un­ex­pect­edly fall from the flat, baked earth into an an­te­dilu­vian wa­ter­hole-strewn realm, daubed with such un­likely con­trast­ing colours that it makes your brain hurt. De­spite the im­pos­si­bil­ity of hues in the gorges, most peo­ple in the out­side world only see one colour in the Hamer­s­ley Range; you see, Kar­i­jini sits in the guts of ironore coun­try, the back­bone of the Pil­bara, where rusty red blan­kets the land­scape like out­back snow. Am­a­teur ge­ol­o­gist (at the time) Lang Han­cock saw an in­land sea of dol­lar signs when he flew over the Pil­bara’s es­carp­ments for the first time in the mid­dle of last cen­tury. That flight, of course, led to mass min­ing in the area around Kar­i­jini and be­yond; the wind­fall still res­onates in his daugh­ter Gina Rine­hart’s bank ac­counts to­day. Right on Kar­i­jini’s bound­ary is Maran­doo mine. And 60 kilo­me­tres to the west is Rio Tinto mega-min­ing town Tom Price (WA’s high­est town), which has a tight longterm com­mu­nity of res­i­dent min­ers, and in­fras­truc­ture enough to host the area’s bat­tal­ion of FIFO work­ers, who are more likely to visit Kuta than nearby Kar­i­jini. The hills around town look like an an­gry sore, which un­der­lines just how im­por­tant na­tional parks like Kar­i­jini are for the next gen­er­a­tion of Aus­tralians and, in­deed, this gen­er­a­tion of tra­di­tional own­ers: Banyjima, Yin­hawangka and Kur­rama peo­ples. Af­ter all, the quirks in Kar­i­jini’s land­scape were used as meet­ing places and shel­ter long be­fore hu­mans re­ally even knew what to do with iron. While its phys­i­cal splen­dour could eas­ily place the na­tional park on the Nat­u­ral Won­ders of the World list (yes, re­ally), what the ex­quis­ite im­ages on these pages can never con­vey is the in­tan­gi­ble en­ergy and per­son­al­i­ties of each and every Kar­i­jini gorge. As the bum­bling lawyer from The Cas­tle says, “it’s all about the vibe” out here. Kar­i­jini re­wards the lively, ad­ven­tur­ous trav­eller; this cer­tainly ain’t the place for a flop-and-drop long week­end. Sev­eral of the gorges are fairly eas­ily ac­ces­si­ble. Jof­fre, for ex­am­ple, acts like a back­yard swim­ming pool to the Kar­i­jini Eco Re­treat (see page 73), al­though it still re­quires a steep walk-in. For the rest, jump in your jalopy and go forth to meet them. While there are a few out­stand­ing look­outs in the park, which of­fer grand views and per­spec­tives, you truly have to de­scend to revel in what the fuss is all about. At the low-key car parks, eu­ca­lypts and low mulga wood­lands cam­ou­flage the gorges with mil­i­tary pre­ci­sion. It’s not un­til you ba­si­cally stand on a 100-me­tre cliff edge that you re­alise this isn’t just nor­mal pan­cake-flat out­back. Up on the sur­face, you won’t see too many large an­i­mals hang­ing out in the mid­day heat, save for a sun-bak­ing goanna, who sud­denly de­cides to saunter away, with a Straight Outta Comp­ton gait, when she de­cides you’ve breached her per­sonal space. (Dusk and dawn are best for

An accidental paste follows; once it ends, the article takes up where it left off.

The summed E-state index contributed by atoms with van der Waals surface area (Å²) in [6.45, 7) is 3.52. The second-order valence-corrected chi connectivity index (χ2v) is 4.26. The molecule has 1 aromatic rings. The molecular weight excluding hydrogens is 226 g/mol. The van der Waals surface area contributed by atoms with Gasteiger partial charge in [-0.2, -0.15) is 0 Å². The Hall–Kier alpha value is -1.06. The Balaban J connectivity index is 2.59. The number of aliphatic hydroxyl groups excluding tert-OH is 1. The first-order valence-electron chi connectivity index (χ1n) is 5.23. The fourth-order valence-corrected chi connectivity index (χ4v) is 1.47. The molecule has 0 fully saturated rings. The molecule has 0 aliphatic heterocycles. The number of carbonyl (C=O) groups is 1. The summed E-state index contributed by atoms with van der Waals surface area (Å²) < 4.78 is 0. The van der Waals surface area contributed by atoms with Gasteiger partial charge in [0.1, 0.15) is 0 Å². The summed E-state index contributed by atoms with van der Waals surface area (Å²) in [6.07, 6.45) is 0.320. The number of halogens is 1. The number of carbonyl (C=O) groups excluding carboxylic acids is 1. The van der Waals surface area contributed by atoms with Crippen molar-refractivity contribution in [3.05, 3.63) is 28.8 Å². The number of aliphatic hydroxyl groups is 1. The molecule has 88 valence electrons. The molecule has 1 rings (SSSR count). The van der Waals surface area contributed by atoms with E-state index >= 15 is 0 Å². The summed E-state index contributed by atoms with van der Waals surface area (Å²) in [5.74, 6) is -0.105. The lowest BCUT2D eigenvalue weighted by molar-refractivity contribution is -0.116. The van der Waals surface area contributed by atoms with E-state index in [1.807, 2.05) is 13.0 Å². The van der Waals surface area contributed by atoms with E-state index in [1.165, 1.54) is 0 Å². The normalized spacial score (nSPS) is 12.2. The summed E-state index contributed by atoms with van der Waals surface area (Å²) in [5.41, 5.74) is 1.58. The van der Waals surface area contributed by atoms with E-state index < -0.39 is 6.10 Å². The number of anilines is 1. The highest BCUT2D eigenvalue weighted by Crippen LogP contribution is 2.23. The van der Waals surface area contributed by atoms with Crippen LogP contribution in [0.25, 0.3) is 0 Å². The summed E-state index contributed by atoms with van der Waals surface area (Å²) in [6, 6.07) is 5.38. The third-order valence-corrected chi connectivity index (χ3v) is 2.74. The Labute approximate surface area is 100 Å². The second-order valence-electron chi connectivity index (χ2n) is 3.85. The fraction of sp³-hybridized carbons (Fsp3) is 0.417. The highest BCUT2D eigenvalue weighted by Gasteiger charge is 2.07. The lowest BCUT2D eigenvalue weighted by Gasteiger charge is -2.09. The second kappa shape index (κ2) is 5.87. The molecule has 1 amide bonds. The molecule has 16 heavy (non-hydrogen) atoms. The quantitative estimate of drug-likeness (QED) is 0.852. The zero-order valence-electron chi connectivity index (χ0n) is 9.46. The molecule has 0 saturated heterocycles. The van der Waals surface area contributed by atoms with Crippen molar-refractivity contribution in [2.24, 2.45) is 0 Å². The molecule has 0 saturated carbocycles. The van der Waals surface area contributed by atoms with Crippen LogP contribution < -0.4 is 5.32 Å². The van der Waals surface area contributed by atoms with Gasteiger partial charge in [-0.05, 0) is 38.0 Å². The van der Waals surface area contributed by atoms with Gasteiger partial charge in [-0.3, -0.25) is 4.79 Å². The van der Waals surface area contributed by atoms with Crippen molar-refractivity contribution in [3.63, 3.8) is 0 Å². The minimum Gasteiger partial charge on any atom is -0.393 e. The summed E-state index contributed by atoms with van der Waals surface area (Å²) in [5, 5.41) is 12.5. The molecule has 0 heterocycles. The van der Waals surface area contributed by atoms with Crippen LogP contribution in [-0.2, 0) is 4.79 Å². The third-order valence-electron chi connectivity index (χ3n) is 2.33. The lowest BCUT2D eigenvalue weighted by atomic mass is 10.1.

wildlife watch­ing.) Down be­low, how­ever, birds in­un­date the shel­tered wa­ter­courses like hoodie-wear­ing youths at a shop­ping mall. As you de­scend the steep mar­ble-strewn tracks and stairs, and leave the trop­i­cal semi-desert boiler room be­hind, the tem­per­a­ture reg­u­lates im­me­di­ately. Spinifex and tena­cious desert flow­ers, such as the ul­tra vi­o­let (when in sea­son) mulla mulla, share the hard ground with un­likely deep green grasses, ferns and, in some places, even fig trees. From be­low, San­torini-white snappy gum trunks, which grip doggedly onto canyon ledges, con­trast fab­u­lously with the ox­i­dised cliffs and undy­ing cu­mu­lus-splashed out­back blue sky: a ready-made Benet­ton ad cam­paign, if ever there was one. Each gorge has a dis­tin­guish­ing trade­mark (or two or three), from the Fern Pool and Fortes­cue Falls around Dales Gorge; to Ker­mit’s Pool (take a guess) and the Spi­der Walk (you have to use both hands and feet to nav­i­gate, like Spi­der-Man) of the mag­netic Han­cock Gorge. For any­one with a pass­ing in­ter­est in ge­ol­ogy, Kar­i­jini feels like 2500 mil­lion years’ worth of Christ­mases have all come at once; the ex­posed banded rock is some of the old­est in the world. Fas­ci­nat­ingly, no ac­tual an­i­mal fos­sils have been found in the older for­ma­tions here be­cause the lay­ers ap­par­ently pre­date com­plex an­i­mal life. If you know what to look for, how­ever, you may stum­ble upon the odd stro­ma­to­lite in the lower ech­e­lons of this former sea floor. The com­plex dome-shaped al­gae collection from another aeon is a snap­shot of the world’s first recorded life forms. Liv­ing ex­am­ples can still be found at Shark Bay, on WA’s coast. Once in the gorge nether­world, the co­nun­drum for the truly ad­ven­tur­ous is just how far to ex­plore; you al­ways want to stick your neck around just one more bend, and the one af­ter, even when signs tell you not to be so stupid. Three words: Don’t. Do. It. Res­cue times in Kar­i­jini are mea­sured in hours not min­utes. And there are prece­dents of thrill seek­ers hav­ing their last thrill here – the spec­tac­u­lar Re­gan’s Pool is named af­ter an SES vol­un­teer who drowned at­tempt­ing to res­cue some­one back in the noughties. Fret not, ad­ven­tur­ers; there is an au­tho­rised op­tion to take you deeper. Much deeper. Strap on a hel­met, stretch your­self into that wet­suit (lu­bri­cant op­tional), be­cause it’s time to har­rumph at the ‘do not en­ter’ signs with peo­ple who know well not only the per­ils but also the enig­mas of these gorges: the crack­er­jack cany­on­ers of Pete West’s West Oz Ac­tive Ad­ven­ture Tours. Past the signs, a tricky shuf­fle through Knox Gorge’s deep V un­der­lines why this place is a gi­ant mouse­trap for the un­pre­pared


Kar­i­jini sits in the heart of iron-ore coun­try, which lends the land­scape its rusty red hue.

CLOCK­WISE FROM TOP: Eu­ca­lypts and low mulga wood­lands cam­ou­flage the gorges at ground level; Ranger Dan Petersen is an out­back su­per­hu­man who spends his spare time ex­plor­ing the most re­mote parts of the gar­gan­tuan park ; Ter­mite mounds are gi­ant in this part of the world. OP­PO­SITE: Be sure to stop and ab­sorb the en­ergy of the gorges, es­pe­cially if you are priv­i­leged enough to have one all to your­self.

CLOCK­WISE FROM THIS IM­AGE: Cen­turies-old pa­per­barks sur­vive wild tor­rents every wet sea­son; Ropes are your life­line when ad­ven­tur­ing here; The rich, fe­cund veg­e­ta­tion in the gorges con­trasts with the trop­i­cal semi-desert land­scape above; Pete West of West Oz Ac­tive Ad­ven­ture Tours; Cany­on­ers make their way through the gorges, truck in­ner-tubes in tow.

CLOCK­WISE FROM TOP LEFT: Evenings above ground in Kar­i­jini; Don’t get lost – res­cue times are mea­sured in hours, not min­utes; Your home for the night at the Kar­i­jini Eco Re­treat; Fern Pool, a spe­cial spot for swim­ming, just up from Fortes­cue Falls. OP­PO­SITE: Climb­ing up out of Red Gorge dur­ing a canyon­ing ad­ven­ture.